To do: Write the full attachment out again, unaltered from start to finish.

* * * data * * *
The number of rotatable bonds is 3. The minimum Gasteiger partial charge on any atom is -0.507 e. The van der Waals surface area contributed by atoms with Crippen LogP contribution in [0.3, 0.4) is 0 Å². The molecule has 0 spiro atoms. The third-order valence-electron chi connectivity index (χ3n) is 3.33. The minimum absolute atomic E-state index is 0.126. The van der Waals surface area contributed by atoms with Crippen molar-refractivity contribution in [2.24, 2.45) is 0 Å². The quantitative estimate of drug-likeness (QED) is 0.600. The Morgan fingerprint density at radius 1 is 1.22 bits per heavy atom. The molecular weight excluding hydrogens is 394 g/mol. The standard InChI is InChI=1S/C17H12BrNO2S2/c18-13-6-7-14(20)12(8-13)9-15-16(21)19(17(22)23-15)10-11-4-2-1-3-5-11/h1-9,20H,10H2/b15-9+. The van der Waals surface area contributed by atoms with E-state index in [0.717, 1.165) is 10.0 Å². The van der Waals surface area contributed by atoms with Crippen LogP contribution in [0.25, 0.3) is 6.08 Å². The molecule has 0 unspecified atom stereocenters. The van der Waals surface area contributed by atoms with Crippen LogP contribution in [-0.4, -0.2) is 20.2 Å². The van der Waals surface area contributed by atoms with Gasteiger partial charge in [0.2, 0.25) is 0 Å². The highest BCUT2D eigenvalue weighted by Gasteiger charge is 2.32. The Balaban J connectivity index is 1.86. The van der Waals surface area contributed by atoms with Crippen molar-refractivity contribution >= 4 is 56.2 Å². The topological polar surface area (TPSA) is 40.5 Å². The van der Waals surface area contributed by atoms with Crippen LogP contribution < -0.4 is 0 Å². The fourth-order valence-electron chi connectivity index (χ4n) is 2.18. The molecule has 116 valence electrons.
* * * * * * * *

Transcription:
The number of rotatable bonds is 3. The minimum Gasteiger partial charge on any atom is -0.507 e. The van der Waals surface area contributed by atoms with Crippen LogP contribution in [0.3, 0.4) is 0 Å². The molecule has 0 spiro atoms. The third-order valence-electron chi connectivity index (χ3n) is 3.33. The minimum absolute atomic E-state index is 0.126. The van der Waals surface area contributed by atoms with Crippen molar-refractivity contribution in [2.24, 2.45) is 0 Å². The quantitative estimate of drug-likeness (QED) is 0.600. The Morgan fingerprint density at radius 1 is 1.22 bits per heavy atom. The molecular weight excluding hydrogens is 394 g/mol. The standard InChI is InChI=1S/C17H12BrNO2S2/c18-13-6-7-14(20)12(8-13)9-15-16(21)19(17(22)23-15)10-11-4-2-1-3-5-11/h1-9,20H,10H2/b15-9+. The van der Waals surface area contributed by atoms with E-state index in [0.717, 1.165) is 10.0 Å². The van der Waals surface area contributed by atoms with Crippen LogP contribution in [0.25, 0.3) is 6.08 Å². The molecule has 0 unspecified atom stereocenters. The van der Waals surface area contributed by atoms with Crippen LogP contribution in [-0.4, -0.2) is 20.2 Å². The van der Waals surface area contributed by atoms with Gasteiger partial charge in [0.2, 0.25) is 0 Å². The highest BCUT2D eigenvalue weighted by Gasteiger charge is 2.32. The Balaban J connectivity index is 1.86. The van der Waals surface area contributed by atoms with Crippen molar-refractivity contribution >= 4 is 56.2 Å². The topological polar surface area (TPSA) is 40.5 Å². The van der Waals surface area contributed by atoms with Crippen LogP contribution < -0.4 is 0 Å². The fourth-order valence-electron chi connectivity index (χ4n) is 2.18. The molecule has 116 valence electrons.